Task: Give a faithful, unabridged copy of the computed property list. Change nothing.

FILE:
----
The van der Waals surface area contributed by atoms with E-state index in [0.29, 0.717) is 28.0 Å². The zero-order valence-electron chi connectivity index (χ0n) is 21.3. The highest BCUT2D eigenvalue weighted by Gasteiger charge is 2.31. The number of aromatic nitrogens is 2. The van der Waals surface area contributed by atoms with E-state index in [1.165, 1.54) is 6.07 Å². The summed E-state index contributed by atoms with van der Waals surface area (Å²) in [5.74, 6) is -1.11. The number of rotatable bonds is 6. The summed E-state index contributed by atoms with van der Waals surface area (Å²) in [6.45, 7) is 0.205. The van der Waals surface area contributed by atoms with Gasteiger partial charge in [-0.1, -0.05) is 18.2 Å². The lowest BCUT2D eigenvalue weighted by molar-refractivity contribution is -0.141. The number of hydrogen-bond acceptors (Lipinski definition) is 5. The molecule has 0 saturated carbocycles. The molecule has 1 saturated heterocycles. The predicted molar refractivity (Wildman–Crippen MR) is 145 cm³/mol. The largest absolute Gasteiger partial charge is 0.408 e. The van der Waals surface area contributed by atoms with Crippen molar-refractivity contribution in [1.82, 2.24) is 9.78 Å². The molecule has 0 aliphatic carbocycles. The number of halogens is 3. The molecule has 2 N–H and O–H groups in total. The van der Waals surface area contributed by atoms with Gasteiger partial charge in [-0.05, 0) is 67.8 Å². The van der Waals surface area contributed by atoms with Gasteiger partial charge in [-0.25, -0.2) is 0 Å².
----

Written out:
The van der Waals surface area contributed by atoms with E-state index in [0.29, 0.717) is 28.0 Å². The zero-order valence-electron chi connectivity index (χ0n) is 21.3. The highest BCUT2D eigenvalue weighted by Gasteiger charge is 2.31. The number of aromatic nitrogens is 2. The van der Waals surface area contributed by atoms with E-state index in [1.165, 1.54) is 6.07 Å². The summed E-state index contributed by atoms with van der Waals surface area (Å²) in [5.74, 6) is -1.11. The number of rotatable bonds is 6. The summed E-state index contributed by atoms with van der Waals surface area (Å²) in [6.45, 7) is 0.205. The van der Waals surface area contributed by atoms with Gasteiger partial charge in [-0.1, -0.05) is 18.2 Å². The lowest BCUT2D eigenvalue weighted by molar-refractivity contribution is -0.141. The number of hydrogen-bond acceptors (Lipinski definition) is 5. The molecule has 0 saturated carbocycles. The molecule has 1 saturated heterocycles. The predicted molar refractivity (Wildman–Crippen MR) is 145 cm³/mol. The largest absolute Gasteiger partial charge is 0.408 e. The van der Waals surface area contributed by atoms with Crippen molar-refractivity contribution in [1.82, 2.24) is 9.78 Å². The molecule has 0 aliphatic carbocycles. The number of halogens is 3. The molecule has 2 N–H and O–H groups in total. The van der Waals surface area contributed by atoms with Gasteiger partial charge in [-0.05, 0) is 67.8 Å². The van der Waals surface area contributed by atoms with Gasteiger partial charge in [-0.25, -0.2) is 0 Å².